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Should You Buy Toronto-Dominion Bank Following its Q2 Earnings Beat?

Toronto-Dominion Bank (TSX:TD)(NYSE:TD), the second-largest bank in Canada in terms of total assets, announced second-quarter earnings results before the market opened on May 28, and its stock has responded by falling over 3% in the trading sessions since. Let’s take a closer look at the results to determine if we should consider using this weakness as a long-term buying opportunity, or a warning sign to avoid the stock for the time being.

A growing asset base leads to better-than-expected results

Here’s a summary of TD Bank’s second-quarter earnings results compared with what analysts had expected and its results in the same period a year ago.

Metric Reported Expected Year-Ago
Adjusted Earnings Per Share $1.14 $1.11 $1.09
Adjusted Revenue $7.74 billion $7.48 billion $7.44 billion

Source: Financial Times 

TD Bank’s adjusted earnings per share increased 4.6% and its adjusted revenue increased 4.1% compared with the second quarter of fiscal 2014. The company’s strong earnings-per-share growth can be attributed to its adjusted net income increasing 4.6% to $2.17 billion, driven by growth in all three of its segments, including 8.3% growth to $1.44 billion in its Canadian Retail segment, 8.4% growth to $594 million in its U.S. Retail segment, and 18.8% growth to $246 million in its Wholesale Banking segment.

Its strong revenue growth can be attributed to its net interest income increasing 4.3% to $4.58 billion, which was also driven by growth in all three of its segments, including 2% growth to $2.37 billion in its Canadian Retail segment, 14.7% growth to $1.73 billion in its U.S. Retail segment, and 9.6% growth to $584 million in its Wholesale Banking segment.

Here‘s a quick breakdown of six other notable statistics from the report compared with the year-ago period:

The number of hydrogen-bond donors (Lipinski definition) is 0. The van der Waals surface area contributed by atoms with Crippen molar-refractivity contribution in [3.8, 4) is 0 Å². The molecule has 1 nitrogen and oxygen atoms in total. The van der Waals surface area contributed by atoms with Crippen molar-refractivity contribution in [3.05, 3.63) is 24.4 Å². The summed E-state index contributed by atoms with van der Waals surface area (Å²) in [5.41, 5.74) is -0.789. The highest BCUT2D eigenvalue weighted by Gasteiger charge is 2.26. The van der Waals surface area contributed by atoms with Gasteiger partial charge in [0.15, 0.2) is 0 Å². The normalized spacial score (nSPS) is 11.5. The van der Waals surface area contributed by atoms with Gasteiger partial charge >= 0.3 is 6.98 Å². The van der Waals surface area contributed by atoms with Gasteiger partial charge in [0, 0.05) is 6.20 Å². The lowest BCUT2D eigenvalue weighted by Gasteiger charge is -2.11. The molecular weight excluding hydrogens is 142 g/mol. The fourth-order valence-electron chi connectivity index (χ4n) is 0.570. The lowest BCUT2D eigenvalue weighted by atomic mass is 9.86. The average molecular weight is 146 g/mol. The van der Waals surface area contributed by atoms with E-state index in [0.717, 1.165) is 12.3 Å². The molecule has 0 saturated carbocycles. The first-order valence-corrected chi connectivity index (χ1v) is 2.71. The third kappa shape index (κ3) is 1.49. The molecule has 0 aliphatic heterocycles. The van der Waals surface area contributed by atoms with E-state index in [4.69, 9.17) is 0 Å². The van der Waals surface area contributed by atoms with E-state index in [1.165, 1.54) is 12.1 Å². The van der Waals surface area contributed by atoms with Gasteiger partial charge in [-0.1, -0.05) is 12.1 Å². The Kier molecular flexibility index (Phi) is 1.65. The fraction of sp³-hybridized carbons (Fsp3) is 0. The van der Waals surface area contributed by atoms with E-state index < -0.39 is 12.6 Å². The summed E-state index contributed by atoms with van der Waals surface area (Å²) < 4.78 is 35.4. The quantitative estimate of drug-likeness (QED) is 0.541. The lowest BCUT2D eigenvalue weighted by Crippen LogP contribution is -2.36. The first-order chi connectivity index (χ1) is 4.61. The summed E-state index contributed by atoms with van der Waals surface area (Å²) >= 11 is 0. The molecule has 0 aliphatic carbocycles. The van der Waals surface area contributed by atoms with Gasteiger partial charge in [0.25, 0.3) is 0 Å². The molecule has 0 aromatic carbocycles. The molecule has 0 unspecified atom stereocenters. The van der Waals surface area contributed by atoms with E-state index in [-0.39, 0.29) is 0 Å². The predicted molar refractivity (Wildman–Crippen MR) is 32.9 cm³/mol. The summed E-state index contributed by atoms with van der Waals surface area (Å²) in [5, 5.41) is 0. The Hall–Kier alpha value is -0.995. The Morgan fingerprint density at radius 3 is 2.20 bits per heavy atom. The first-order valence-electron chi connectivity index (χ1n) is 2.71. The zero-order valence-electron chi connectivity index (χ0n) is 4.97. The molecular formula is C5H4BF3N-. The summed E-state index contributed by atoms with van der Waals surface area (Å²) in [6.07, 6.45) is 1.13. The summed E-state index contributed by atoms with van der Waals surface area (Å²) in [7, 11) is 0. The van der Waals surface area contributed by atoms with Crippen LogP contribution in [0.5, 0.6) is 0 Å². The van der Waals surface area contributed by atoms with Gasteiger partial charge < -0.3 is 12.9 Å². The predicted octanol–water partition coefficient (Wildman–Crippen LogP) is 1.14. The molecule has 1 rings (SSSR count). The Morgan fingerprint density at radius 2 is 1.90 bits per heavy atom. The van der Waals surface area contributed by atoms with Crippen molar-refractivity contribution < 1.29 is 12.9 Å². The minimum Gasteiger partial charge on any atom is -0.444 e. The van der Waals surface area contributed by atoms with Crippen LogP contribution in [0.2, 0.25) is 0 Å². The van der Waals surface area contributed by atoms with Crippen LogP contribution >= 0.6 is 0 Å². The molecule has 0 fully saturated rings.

1. Non-interest income increased 3.9% to $3.16 billion
  2. Total assets increased 13.5% to $1.03 trillion
  3. Total deposits increased 17.4% to $652.09 billion
  4. Total loans managed, net of loans securitized, increased 11.1% to $504.41 billion
  5. Adjusted efficiency ratio expanded 200 basis points to 54.8%
  6. Book value per share increased 13.9% to $30.90

TD Bank also announced that it will be maintaining its quarterly dividend of $0.51 per share, and the next payment will come on July 31 to shareholders of record at the close of business on July 9.

Should you be a buyer of TD Bank today?

It was a very strong quarter for Toronto-Dominion Bank, so I do not think the post-earnings drop in its stock is warranted. With this being said, I think it represents a very attractive long-term buying opportunity, especially because the stock trades at very low valuations and because it has high dividend yield.

First, TD Bank’s stock trades at just 12 times fiscal 2015’s estimated earnings per share of $4.51 and only 11.2 times fiscal 2016’s estimated earnings per share of $4.83, both of which are inexpensive compared with its five-year average price-to-earnings multiple of 13.6 and the industry average multiple of 14.2. It also trades at a mere 1.75 times its book value per share of $30.90, which is very inexpensive compared with its market-to-book value of 1.95 at the conclusion of fiscal 2014.

Second, TD Bank pays an annual dividend of $2.04 per share, giving its stock a 3.75% yield at current levels. The company has also increased its dividend nine times in the last five years, making it one of the top dividend-growth plays in the market, and its consistent free cash flow generation could allow for another increase in the near future.

With all of the information provided above in mind, I think Toronto-Dominion Bank represents one of the best long-term investment opportunities in the financial sector today. Foolish investors should strongly consider establishing positions.

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This article represents the opinion of the writer, who may disagree with the “official” recommendation position of a Motley Fool premium service or advisor. We’re Motley! Questioning an investing thesis — even one of our own — helps us all think critically about investing and make decisions that help us become smarter, happier, and richer, so we sometimes publish articles that may not be in line with recommendations, rankings or other content.

Fool contributor Joseph Solitro has no position in any stocks mentioned.

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